Whose life are you living? How concerned should you be by other's opinions? My column in last week's Southern Star is reproduced below.
How concerned should you be by the opinions of others? Are you happy with the choices you’ve made in life, or were those choices swayed by social pressures?
Those questions came to mind after reading a recent article by Paul Dolan, author of a new book called Happy Ever After: Escaping the Myth of the Perfect Life. Dolan, who comes from a working-class background, is a respected happiness expert and Professor of Behavioural Science at the London School of Economics. However, that brings its own expectations. He relates how he was once involved in a panel discussion at a festival. Afterwards, a man approached him to say how he liked Dolan’s first book, Happiness by Design, before pointedly adding: ‘But why do you have to play the working-class hero?’ Dolan, he said, had twice cursed during the panel discussion. ‘When you reach a certain level’, he was told, ‘you have to modify your behaviour’.
This was not an isolated example. Dolan previously wrote a Guardian article about what makes him happy and what doesn’t. In it, he mentioned he had never read a novel and had no intention of starting, playfully adding: ‘Each to their own, eh?’ Apparently not – he was ‘judged very harshly for this by other academics as well as in the press’ (if you read the insulting online comments accompanying that article, you’ll see he’s not exaggerating). Not only is he expected to conform to images of how professors should behave when working, ‘I am expected to use my leisure time in ways that conform with the stereotype, too’.
MISERABLE AT WORK
Dolan wants people to resist social pressures and do whatever makes them happy, but that can be tricky. He tells the story of a friend who worked for a prestigious media company. Over dinner, the friend spent hours describing how miserable she was at work, complaining about her boss, colleagues and commute. At the end of dinner, she said; ‘Of course, I love working at MediaLand’.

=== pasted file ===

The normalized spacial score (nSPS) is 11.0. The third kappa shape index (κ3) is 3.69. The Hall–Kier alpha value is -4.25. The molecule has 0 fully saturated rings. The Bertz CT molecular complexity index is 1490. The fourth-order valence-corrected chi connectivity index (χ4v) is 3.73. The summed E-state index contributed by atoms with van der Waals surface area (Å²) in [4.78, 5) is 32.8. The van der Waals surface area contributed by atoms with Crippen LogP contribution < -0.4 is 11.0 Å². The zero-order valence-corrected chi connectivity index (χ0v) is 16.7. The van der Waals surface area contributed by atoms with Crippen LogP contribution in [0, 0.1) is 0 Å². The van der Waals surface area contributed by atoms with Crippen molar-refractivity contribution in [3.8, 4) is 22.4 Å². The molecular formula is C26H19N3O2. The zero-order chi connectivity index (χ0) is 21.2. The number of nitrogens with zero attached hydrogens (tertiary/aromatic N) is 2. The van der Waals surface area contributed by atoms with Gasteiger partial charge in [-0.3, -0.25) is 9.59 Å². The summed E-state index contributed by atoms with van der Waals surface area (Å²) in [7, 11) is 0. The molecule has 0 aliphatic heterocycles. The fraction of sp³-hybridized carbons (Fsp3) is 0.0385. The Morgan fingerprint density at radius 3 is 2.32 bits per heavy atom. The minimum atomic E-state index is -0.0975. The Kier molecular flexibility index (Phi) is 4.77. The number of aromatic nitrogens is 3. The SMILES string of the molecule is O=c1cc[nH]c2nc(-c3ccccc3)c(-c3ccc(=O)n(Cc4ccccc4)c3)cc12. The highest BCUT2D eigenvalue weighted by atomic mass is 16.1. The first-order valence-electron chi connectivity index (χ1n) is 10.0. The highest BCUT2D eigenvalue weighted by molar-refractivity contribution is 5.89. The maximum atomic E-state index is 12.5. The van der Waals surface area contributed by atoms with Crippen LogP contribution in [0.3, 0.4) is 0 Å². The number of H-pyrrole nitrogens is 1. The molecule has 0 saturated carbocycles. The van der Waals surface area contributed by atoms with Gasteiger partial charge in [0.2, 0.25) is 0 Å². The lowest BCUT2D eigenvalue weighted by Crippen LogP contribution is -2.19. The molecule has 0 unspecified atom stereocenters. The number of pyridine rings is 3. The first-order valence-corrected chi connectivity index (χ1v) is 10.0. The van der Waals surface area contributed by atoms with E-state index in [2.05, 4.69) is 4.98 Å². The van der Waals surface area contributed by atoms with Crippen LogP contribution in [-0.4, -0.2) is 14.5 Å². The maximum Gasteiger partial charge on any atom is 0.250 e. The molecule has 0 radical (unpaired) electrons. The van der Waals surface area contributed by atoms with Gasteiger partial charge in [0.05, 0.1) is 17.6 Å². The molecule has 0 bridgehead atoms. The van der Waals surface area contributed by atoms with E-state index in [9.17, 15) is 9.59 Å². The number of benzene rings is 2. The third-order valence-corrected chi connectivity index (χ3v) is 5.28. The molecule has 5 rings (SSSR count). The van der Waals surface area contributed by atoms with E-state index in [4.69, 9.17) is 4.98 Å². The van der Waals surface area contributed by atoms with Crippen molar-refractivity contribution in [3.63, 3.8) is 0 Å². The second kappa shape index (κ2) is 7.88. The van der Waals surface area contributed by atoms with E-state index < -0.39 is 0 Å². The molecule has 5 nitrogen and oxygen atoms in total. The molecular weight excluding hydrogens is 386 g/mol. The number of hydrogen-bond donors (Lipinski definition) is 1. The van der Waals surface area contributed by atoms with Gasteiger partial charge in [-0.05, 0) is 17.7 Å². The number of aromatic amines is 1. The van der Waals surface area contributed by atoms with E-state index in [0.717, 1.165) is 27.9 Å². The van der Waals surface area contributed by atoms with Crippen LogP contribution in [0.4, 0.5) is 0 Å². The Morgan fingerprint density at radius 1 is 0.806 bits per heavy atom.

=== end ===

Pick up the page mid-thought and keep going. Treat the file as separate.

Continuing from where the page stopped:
The story ‘highlights the very common inner conflict between the social narrative of success, which values status and recognition in a job, and personal experiences of happiness in the job’, Dolan writes. ‘My friend was experiencing pain and pointlessness at work, but the narrative she told about her job was totally unrelated. A job that makes us miserable is not a good job, but we can convince ourselves it is if it has high status. MediaLand is somewhere my friend had always wanted to work, her parents were proud of her, and her friends were a little bit jealous. So the narrative she created for herself comes from the broader social narrative of status’.
To repeat: a job that makes us miserable is not a good job. What is? One way of answering this question is to ask how happy your job makes you day to day. In one major survey, Dolan notes 87 per cent of florists said they were happy compared to 64 per cent of lawyers. Were the florists happier to begin with than those who chose to become lawyers? Maybe, but Dolan points out aspects to jobs like floristry that make them more conducive to happiness than other jobs – for example, working with nature, regularly seeing the fruits of your labour, generally being around people who want to be with you, and feeling like you have control over your workload. Focusing on the likely day-to-day experiences of work ‘can help us avoid the unnecessary pain and pointlessness that often accompany adherence to the narrative of what a “good” job looks like’, adds Dolan.
Do what makes you happy – simple advice, but it’s not always easy to follow. People often make the wrong choice in life – because it is expected of them, or to make others jealous, or to keep up with the Jones’s. Try to resist these impulses. ‘Each of us has to decide for ourselves when we conform and the circumstances under which we want to stand out’, says Paul Dolan. ‘We can each live our lives in ways that reduce our own misery as much as possible’. Or, to quote the late French writer Albert Camus: ‘To be happy, we must not be too concerned with others’.